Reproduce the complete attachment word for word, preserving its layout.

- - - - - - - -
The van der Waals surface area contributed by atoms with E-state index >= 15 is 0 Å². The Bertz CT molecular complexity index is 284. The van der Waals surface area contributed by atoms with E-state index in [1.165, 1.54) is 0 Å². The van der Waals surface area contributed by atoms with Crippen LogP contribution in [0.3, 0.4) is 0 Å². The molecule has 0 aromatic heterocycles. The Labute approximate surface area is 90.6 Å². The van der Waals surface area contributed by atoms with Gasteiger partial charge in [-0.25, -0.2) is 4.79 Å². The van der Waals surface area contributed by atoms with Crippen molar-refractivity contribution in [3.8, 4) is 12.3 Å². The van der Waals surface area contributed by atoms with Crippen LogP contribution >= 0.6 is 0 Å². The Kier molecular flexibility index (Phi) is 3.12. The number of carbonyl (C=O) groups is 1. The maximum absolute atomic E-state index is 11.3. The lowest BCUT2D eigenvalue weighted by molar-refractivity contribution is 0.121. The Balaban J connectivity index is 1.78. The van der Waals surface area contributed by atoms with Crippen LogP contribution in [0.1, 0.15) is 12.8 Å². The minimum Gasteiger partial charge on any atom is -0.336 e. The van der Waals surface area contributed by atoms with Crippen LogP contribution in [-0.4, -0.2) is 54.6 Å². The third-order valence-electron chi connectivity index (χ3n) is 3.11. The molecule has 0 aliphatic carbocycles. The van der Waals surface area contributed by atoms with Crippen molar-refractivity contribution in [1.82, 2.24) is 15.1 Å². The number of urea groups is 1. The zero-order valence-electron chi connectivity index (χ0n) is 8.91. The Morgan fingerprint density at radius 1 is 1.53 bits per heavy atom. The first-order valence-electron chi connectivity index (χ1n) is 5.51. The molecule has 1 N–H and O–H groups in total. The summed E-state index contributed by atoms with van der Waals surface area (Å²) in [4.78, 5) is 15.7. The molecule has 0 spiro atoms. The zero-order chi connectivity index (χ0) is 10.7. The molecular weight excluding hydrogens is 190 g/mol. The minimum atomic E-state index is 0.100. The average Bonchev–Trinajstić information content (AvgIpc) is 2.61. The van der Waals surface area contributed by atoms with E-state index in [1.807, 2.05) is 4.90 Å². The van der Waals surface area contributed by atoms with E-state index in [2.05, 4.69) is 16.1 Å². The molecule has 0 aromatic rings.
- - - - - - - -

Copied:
The van der Waals surface area contributed by atoms with E-state index >= 15 is 0 Å². The Bertz CT molecular complexity index is 284. The van der Waals surface area contributed by atoms with E-state index in [1.165, 1.54) is 0 Å². The van der Waals surface area contributed by atoms with Crippen LogP contribution in [0.3, 0.4) is 0 Å². The molecule has 0 aromatic heterocycles. The Labute approximate surface area is 90.6 Å². The van der Waals surface area contributed by atoms with Gasteiger partial charge in [-0.25, -0.2) is 4.79 Å². The van der Waals surface area contributed by atoms with Crippen molar-refractivity contribution in [3.8, 4) is 12.3 Å². The van der Waals surface area contributed by atoms with Crippen LogP contribution >= 0.6 is 0 Å². The Kier molecular flexibility index (Phi) is 3.12. The number of carbonyl (C=O) groups is 1. The maximum absolute atomic E-state index is 11.3. The lowest BCUT2D eigenvalue weighted by molar-refractivity contribution is 0.121. The Balaban J connectivity index is 1.78. The van der Waals surface area contributed by atoms with Crippen LogP contribution in [0.1, 0.15) is 12.8 Å². The minimum Gasteiger partial charge on any atom is -0.336 e. The van der Waals surface area contributed by atoms with Crippen LogP contribution in [-0.4, -0.2) is 54.6 Å². The third-order valence-electron chi connectivity index (χ3n) is 3.11. The molecule has 0 aliphatic carbocycles. The van der Waals surface area contributed by atoms with Crippen molar-refractivity contribution in [1.82, 2.24) is 15.1 Å². The number of urea groups is 1. The zero-order valence-electron chi connectivity index (χ0n) is 8.91. The Morgan fingerprint density at radius 1 is 1.53 bits per heavy atom. The first-order valence-electron chi connectivity index (χ1n) is 5.51. The molecule has 1 N–H and O–H groups in total. The summed E-state index contributed by atoms with van der Waals surface area (Å²) in [4.78, 5) is 15.7. The molecule has 0 spiro atoms. The zero-order chi connectivity index (χ0) is 10.7. The molecular weight excluding hydrogens is 190 g/mol. The minimum atomic E-state index is 0.100. The average Bonchev–Trinajstić information content (AvgIpc) is 2.61. The van der Waals surface area contributed by atoms with E-state index in [1.807, 2.05) is 4.90 Å². The van der Waals surface area contributed by atoms with E-state index in [2.05, 4.69) is 16.1 Å². The molecule has 0 aromatic rings.